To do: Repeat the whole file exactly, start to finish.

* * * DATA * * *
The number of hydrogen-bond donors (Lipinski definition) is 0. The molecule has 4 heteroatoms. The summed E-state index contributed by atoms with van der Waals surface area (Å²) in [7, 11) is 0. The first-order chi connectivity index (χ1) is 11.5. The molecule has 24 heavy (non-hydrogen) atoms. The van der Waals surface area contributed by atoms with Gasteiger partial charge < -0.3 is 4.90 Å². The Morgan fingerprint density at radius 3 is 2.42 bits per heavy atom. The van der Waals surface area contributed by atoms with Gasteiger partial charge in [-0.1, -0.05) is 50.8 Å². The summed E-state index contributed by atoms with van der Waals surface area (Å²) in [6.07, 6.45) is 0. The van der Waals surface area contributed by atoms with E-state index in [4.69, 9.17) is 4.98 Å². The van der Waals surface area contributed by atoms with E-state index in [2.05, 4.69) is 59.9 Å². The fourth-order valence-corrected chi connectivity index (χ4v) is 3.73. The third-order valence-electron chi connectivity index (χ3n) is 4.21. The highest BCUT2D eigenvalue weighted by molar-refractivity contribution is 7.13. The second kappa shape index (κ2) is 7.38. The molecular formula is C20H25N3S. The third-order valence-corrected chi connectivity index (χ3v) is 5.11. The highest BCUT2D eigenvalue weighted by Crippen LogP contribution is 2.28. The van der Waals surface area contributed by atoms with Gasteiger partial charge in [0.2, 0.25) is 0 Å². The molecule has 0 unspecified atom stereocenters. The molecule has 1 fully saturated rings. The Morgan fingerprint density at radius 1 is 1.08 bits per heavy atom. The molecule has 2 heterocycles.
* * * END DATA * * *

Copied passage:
The number of hydrogen-bond donors (Lipinski definition) is 0. The molecule has 4 heteroatoms. The summed E-state index contributed by atoms with van der Waals surface area (Å²) in [7, 11) is 0. The first-order chi connectivity index (χ1) is 11.5. The molecule has 24 heavy (non-hydrogen) atoms. The van der Waals surface area contributed by atoms with Gasteiger partial charge < -0.3 is 4.90 Å². The Morgan fingerprint density at radius 3 is 2.42 bits per heavy atom. The van der Waals surface area contributed by atoms with Gasteiger partial charge in [-0.1, -0.05) is 50.8 Å². The summed E-state index contributed by atoms with van der Waals surface area (Å²) in [6.07, 6.45) is 0. The van der Waals surface area contributed by atoms with E-state index in [4.69, 9.17) is 4.98 Å². The van der Waals surface area contributed by atoms with E-state index in [2.05, 4.69) is 59.9 Å². The fourth-order valence-corrected chi connectivity index (χ4v) is 3.73. The third-order valence-electron chi connectivity index (χ3n) is 4.21. The highest BCUT2D eigenvalue weighted by molar-refractivity contribution is 7.13. The second kappa shape index (κ2) is 7.38. The molecular formula is C20H25N3S. The third-order valence-corrected chi connectivity index (χ3v) is 5.11. The highest BCUT2D eigenvalue weighted by Crippen LogP contribution is 2.28. The van der Waals surface area contributed by atoms with Gasteiger partial charge in [0.2, 0.25) is 0 Å². The molecule has 0 unspecified atom stereocenters. The molecule has 1 fully saturated rings. The Morgan fingerprint density at radius 1 is 1.08 bits per heavy atom. The molecule has 2 heterocycles.